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MUBS to be probed on cash

By Vision Reporter

Added 27th November 2003 03:00 AM

THE Ministry of Finance is to institute a probe into the management of funds at the Makerere University Business School (MUBS), state minister Mwesigwa Rukutana said yesterday.

THE Ministry of Finance is to institute a probe into the management of funds at the Makerere University Business School (MUBS), state minister Mwesigwa Rukutana said yesterday.

By John Kakande
THE Ministry of Finance is to institute a probe into the management of funds at the Makerere University Business School (MUBS), state minister Mwesigwa Rukutana said yesterday.

Appearing before the social services committee, Rukutana said MUBS was experiencing a cash flow problem due to poor management and not inadequacy of funds.

“We are going to set up a special audit for MUBS. What is it they are doing with the money? Why should students be sent to the streets? What happens to the money we release to them?” a furious Rukutana asked. He said MUBS students were instigated to strike by the school’s administration.

The five-hour meeting characterised by hard-talk was attended by education minister Dr Khiddu Makubuya, ministers of state Namirembe Bitamazire and Dr Beatrice Wabudeya, education PS F.X. Lubanga, Makerere University vice-chancellor Prof. John Ssebuwufu and deputy Prof. Epelu Opio, University Council chairperson Gabriel Opio and MUBS principal Wasswa Balunywa.

MP Dr Richard Bulamu accused Makubuya of having a “bad hand or intention” in the MUBS saga. This was after Makubuya requested for six months to sort out MUBS legal status.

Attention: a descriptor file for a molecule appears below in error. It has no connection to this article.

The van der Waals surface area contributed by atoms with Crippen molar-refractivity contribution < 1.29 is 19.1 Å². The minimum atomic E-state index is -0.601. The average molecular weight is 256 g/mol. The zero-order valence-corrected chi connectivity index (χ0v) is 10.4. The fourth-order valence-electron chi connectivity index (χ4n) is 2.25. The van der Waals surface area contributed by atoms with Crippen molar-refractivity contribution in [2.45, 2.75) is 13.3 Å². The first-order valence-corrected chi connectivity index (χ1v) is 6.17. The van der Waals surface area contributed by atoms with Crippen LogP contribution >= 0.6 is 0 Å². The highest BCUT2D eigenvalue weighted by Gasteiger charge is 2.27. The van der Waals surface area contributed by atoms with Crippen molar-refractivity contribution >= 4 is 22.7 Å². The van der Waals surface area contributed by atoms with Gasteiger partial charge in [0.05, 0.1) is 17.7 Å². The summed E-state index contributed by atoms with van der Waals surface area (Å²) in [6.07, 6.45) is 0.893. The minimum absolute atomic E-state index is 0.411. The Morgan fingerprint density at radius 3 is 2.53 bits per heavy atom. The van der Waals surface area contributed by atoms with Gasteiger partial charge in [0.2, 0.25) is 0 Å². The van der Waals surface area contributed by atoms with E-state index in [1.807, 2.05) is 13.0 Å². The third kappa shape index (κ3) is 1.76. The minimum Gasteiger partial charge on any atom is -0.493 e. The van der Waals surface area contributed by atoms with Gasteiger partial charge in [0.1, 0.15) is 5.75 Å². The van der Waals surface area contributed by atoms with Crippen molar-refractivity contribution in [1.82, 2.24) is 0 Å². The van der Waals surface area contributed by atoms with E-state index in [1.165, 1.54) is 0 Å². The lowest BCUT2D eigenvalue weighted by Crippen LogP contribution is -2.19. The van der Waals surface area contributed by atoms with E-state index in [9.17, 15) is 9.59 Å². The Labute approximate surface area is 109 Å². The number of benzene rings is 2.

“It has been rumoured that Dr. Makubuya wants to set up another university in Buganda, yet the next public university has to be in the east,” charged Bulamu, adding that Makubuya was deliberately letting the MUBS saga drag on. Makubuya listened attentively without reacting but later said the law disempowered him. Besides the students strike, the committee, presided over by Dorothy Hyuha, summoned education and finance ministers, Makerere University and MUBS officials to establish the school’s legal status and its relation to Makerere.

MPs asked Ssebuwufu and Balunywa about suspected ghost students which they both denied.

Seated between Prof. Ssebuwufu and Gabriel Opio, Balunywa, who faced a barrage of questions, was calm all through. But he said before the meeting, he overheard Rukutana refer to MUBS officials as “thugs” while talking to a journalist, which he said was unfortunate.

MPs took Balunywa to task when he failed to give the exact figure of government-sponsored students at the school. MPs queried his management competence.

He promised to submit the information later, but said funds for 457 government-sponsored students was not forthcoming.

Rukutana said the sh2.9b approved by Parliament and released to MUBS was enough to cater for 1,090 students. He insisted that the finance ministry did not owe MUBS any money. The same view was held by Lubanga who said the school was expected to top up the sh2.9b.

Earlier, Prof. Opio, the chairperson of the universities joint admissions board, said records indicated there were 1,040 government-sponsored students at MUBS.
Ssebuwufu said it was illegal for MUBS to continue using the name “Makerere University” when it is independent.

“We do not want to be seen to be in the way of MUBS. Feel free to give MUBS what it wants,” said Ssebuwufu when asked whether MUBS should be a constituent college or independent institution affiliated to MUK.

“If MUBS is independent, it should not use our letterheads,” he said.

Balunywa declined to say whether he wanted MUBS to become an independent public university.

Ssebuwufu defended the Ministry of Finance on the shs2.4m for each government student at MUBS.

He said the students were in the category of “talk and chalk”, or “low-cost”, unlike some at MUK and Mbarara University studying medicine and other expensive courses categorised as “practical intensive.”
Ends

MUBS to be probed on cash

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